Winter Reading (February and March)

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Since I never posted a reading log for February, this list comprises the books I’ve finished since my January report.

  • The Beautiful Struggle by Ta-Nehisi Coates: I picked up Coates’ first book at Greenlight Bookstore in Brooklyn during a weekend trip to NYC in December. Have I mentioned that visiting independent bookstores is one of my favorite vacation pastimes? I mean, I’m always looking for an excuse to buy books, so making it my souvenir is one of my favorite approaches. Anyway, this memoir of Coates’ youth in Baltimore was very moving and I marveled over how different the lives of two American children (mine as a white girl growing up in an un-diverse middle class suburb and Coates as a black boy in a working class or poor area of Baltimore) growing up in similar time periods could be. This book illustrates the fact that there really are two (or more) Americas, and underscores how important it is to learn about other people’s very different experiences. Here’s a passage I dog-eared: “To be a black male is to be always at war, and no flight to the county can save us, because even there we are met by the assumption of violence, by the specter of who we might turn on next.” This description matches recent data on the different outcomes black men face (compared to any other peer group including black women), regardless of the socioeconomic class they are born into. This is a national crisis we should all be working to address.
  • Red Clocks by Leni Zumas: I discovered this novel through Book of the Month (that’s my referral link, so if you sign up there I’ll get a free book–yay!). In it, Zumas imagines a world after the “Personhood Amendment” has been passed, which she created from real politicians’ proposals. The prose is very spare and tense, and sometimes I didn’t want to keep reading, but at the same time I couldn’t put the book down because I needed to find out what happens to these characters. There are so many gems on motherhood, female friendship, and women’s lives, like this one on feelings of jealousy and competition between friends: “How can the wife hope that Ro doesn’t get pregnant? Doesn’t publish her book on the ice scientist? As if Ro’s not having a kid or a book would make the wife’s life any better. As if the wife’s having a job would make Ro’s any worse. The rivalry is so shameful she can’t look at it. It flickers and hangs. It waits.”
  • The Almost Sisters by Joshilyn Jackson: This book tackles some big issues but it’s written in a very readable contemporary prose style. I sometimes lose patience with this style, which can rely too much on hyphenated adjectives and adverbs for my taste, but I did enjoy Jackson’s novel. Set in the south, some elements of the small-town depiction reminded me of the time I spent in Hillsborough, NC. It was a great book for reading before bed and getting me through a winter reading slump.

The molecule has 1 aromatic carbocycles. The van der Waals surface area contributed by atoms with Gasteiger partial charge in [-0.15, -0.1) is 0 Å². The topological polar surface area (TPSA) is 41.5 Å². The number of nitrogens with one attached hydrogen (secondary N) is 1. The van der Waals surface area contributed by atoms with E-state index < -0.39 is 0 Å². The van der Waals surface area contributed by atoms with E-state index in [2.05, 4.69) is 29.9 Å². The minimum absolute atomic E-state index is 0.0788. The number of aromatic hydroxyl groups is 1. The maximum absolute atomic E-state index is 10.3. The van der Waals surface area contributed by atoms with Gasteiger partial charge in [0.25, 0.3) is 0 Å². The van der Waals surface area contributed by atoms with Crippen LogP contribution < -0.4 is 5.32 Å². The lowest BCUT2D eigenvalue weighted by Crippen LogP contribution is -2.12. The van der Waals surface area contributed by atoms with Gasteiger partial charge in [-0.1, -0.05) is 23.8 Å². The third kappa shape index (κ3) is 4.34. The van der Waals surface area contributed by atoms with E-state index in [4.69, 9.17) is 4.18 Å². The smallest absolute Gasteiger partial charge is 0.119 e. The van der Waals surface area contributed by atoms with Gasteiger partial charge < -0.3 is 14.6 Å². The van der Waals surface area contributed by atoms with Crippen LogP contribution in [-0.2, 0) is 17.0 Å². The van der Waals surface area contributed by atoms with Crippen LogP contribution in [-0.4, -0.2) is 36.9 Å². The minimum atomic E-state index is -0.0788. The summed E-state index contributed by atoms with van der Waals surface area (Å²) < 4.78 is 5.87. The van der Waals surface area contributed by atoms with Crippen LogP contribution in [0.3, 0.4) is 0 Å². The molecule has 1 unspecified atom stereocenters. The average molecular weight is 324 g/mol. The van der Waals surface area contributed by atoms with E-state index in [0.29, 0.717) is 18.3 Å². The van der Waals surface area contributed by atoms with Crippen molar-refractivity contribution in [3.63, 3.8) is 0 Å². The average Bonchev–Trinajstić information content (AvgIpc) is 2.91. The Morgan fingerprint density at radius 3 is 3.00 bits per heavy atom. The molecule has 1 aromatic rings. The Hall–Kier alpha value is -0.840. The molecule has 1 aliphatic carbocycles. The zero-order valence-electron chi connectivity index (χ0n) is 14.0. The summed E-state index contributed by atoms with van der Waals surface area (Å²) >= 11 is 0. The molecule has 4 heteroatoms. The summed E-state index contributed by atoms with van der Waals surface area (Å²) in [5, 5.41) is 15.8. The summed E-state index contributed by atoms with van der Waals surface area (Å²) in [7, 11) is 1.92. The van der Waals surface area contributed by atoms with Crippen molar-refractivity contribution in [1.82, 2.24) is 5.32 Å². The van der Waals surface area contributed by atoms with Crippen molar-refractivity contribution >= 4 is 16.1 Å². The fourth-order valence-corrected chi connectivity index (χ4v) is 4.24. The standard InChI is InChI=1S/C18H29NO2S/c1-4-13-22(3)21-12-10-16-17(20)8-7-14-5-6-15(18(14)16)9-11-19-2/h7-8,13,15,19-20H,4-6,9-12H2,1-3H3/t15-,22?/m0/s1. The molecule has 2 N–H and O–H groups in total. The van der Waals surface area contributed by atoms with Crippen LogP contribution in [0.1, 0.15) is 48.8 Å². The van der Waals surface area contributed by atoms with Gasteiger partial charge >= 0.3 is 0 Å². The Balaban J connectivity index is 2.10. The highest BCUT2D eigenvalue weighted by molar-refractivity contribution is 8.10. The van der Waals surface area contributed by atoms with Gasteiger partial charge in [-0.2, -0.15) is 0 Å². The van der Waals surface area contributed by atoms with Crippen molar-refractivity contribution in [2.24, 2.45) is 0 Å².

• The Turner House by Angela Flournoy: This debut novel traces the lives of 11 (I think that’s the right number) siblings trying to figure out what to do with their parents’ house in Detroit, now that it is worth so much less than the outstanding mortgage loan. It also goes back in time to tell the story of their parents growing up in the pre-Civil Rights south and becoming part of the Great Migration north. A funny and poignant read.
  • The Dollhouse by Fiona Davis: I had high hopes for this contemporary/historical novel set at the Barbizon Hotel in Manhattan. But while I did finish it in order to find out what happened, I often cringed at the writing along the way. Lots of telling without showing and weakly drawn characters who struggle to become more than two-note sketches. (I read this and the previous two books on the Kindle app.)
  • The Glass Eye by Jeannie Vanasco: Another book (also from Greenlight Bookstore) that didn’t fulfill all of my anticipation for it. While aspects of Vanasco’s life and struggle with mental illness are interesting, and her love for her father is very touching, I find I don’t like memoirs that are written in blog-like snippets. I had a similar reaction to Roxanne Gay’s Hunger when I read it last summer. Let’s write for the Internet online and save books for longform writing.
  • Exit West by Mohsin Hamid: Oh this novel was so, so good and I wish I could make everyone in the world read it. I bought it for myself during a February visit to Rehoboth Beach, which has one of my favorite indie bookstores, Browseabout Books. I’ll say more in my review this month for The Sunlight Press.

That’s all for now. What have you been reading lately?

3 thoughts on “Winter Reading (February and March)

  1. Sounds like some interesting reads! I’m intrigued by “The Turner House” ELEVEN siblings?? I couldn’t IMAGINE dealing with doing ANYTHING with 11 siblings. Especially deciding what to do with a parent’s house!!

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